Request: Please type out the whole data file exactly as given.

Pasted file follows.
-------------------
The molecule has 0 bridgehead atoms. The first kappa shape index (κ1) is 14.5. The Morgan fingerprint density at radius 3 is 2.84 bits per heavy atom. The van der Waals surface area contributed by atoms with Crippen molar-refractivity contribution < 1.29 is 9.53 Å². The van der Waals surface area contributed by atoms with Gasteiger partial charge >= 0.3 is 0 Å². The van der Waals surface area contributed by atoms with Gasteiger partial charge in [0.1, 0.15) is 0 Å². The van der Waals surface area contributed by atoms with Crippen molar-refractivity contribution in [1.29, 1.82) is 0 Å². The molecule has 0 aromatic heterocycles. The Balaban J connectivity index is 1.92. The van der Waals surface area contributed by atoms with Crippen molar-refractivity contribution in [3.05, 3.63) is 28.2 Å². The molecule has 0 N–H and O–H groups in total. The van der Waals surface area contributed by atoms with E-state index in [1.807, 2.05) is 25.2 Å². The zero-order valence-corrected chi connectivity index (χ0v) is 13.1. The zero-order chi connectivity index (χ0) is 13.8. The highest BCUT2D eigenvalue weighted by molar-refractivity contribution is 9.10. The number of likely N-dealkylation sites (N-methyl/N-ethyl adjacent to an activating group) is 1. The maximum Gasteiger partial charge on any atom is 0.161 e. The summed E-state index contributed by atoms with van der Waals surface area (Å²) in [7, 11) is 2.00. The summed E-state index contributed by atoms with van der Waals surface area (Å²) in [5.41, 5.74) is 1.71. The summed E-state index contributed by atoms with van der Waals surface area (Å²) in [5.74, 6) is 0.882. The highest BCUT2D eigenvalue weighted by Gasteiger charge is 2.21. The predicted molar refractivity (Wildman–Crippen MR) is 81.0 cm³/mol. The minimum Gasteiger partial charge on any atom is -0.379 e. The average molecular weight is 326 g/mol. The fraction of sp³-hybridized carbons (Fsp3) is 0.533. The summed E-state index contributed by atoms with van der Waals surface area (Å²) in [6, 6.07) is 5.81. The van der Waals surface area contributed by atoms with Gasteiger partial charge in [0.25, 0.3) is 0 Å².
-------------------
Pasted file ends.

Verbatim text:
The molecule has 0 bridgehead atoms. The first kappa shape index (κ1) is 14.5. The Morgan fingerprint density at radius 3 is 2.84 bits per heavy atom. The van der Waals surface area contributed by atoms with Crippen molar-refractivity contribution < 1.29 is 9.53 Å². The van der Waals surface area contributed by atoms with Gasteiger partial charge >= 0.3 is 0 Å². The van der Waals surface area contributed by atoms with Gasteiger partial charge in [0.1, 0.15) is 0 Å². The van der Waals surface area contributed by atoms with Crippen molar-refractivity contribution in [1.29, 1.82) is 0 Å². The molecule has 0 aromatic heterocycles. The Balaban J connectivity index is 1.92. The van der Waals surface area contributed by atoms with Crippen molar-refractivity contribution in [3.05, 3.63) is 28.2 Å². The molecule has 0 N–H and O–H groups in total. The van der Waals surface area contributed by atoms with E-state index in [1.807, 2.05) is 25.2 Å². The zero-order valence-corrected chi connectivity index (χ0v) is 13.1. The zero-order chi connectivity index (χ0) is 13.8. The highest BCUT2D eigenvalue weighted by molar-refractivity contribution is 9.10. The number of likely N-dealkylation sites (N-methyl/N-ethyl adjacent to an activating group) is 1. The maximum Gasteiger partial charge on any atom is 0.161 e. The summed E-state index contributed by atoms with van der Waals surface area (Å²) in [7, 11) is 2.00. The summed E-state index contributed by atoms with van der Waals surface area (Å²) in [5.41, 5.74) is 1.71. The summed E-state index contributed by atoms with van der Waals surface area (Å²) in [5.74, 6) is 0.882. The highest BCUT2D eigenvalue weighted by Gasteiger charge is 2.21. The predicted molar refractivity (Wildman–Crippen MR) is 81.0 cm³/mol. The minimum Gasteiger partial charge on any atom is -0.379 e. The average molecular weight is 326 g/mol. The fraction of sp³-hybridized carbons (Fsp3) is 0.533. The summed E-state index contributed by atoms with van der Waals surface area (Å²) in [6, 6.07) is 5.81. The van der Waals surface area contributed by atoms with Gasteiger partial charge in [0.25, 0.3) is 0 Å².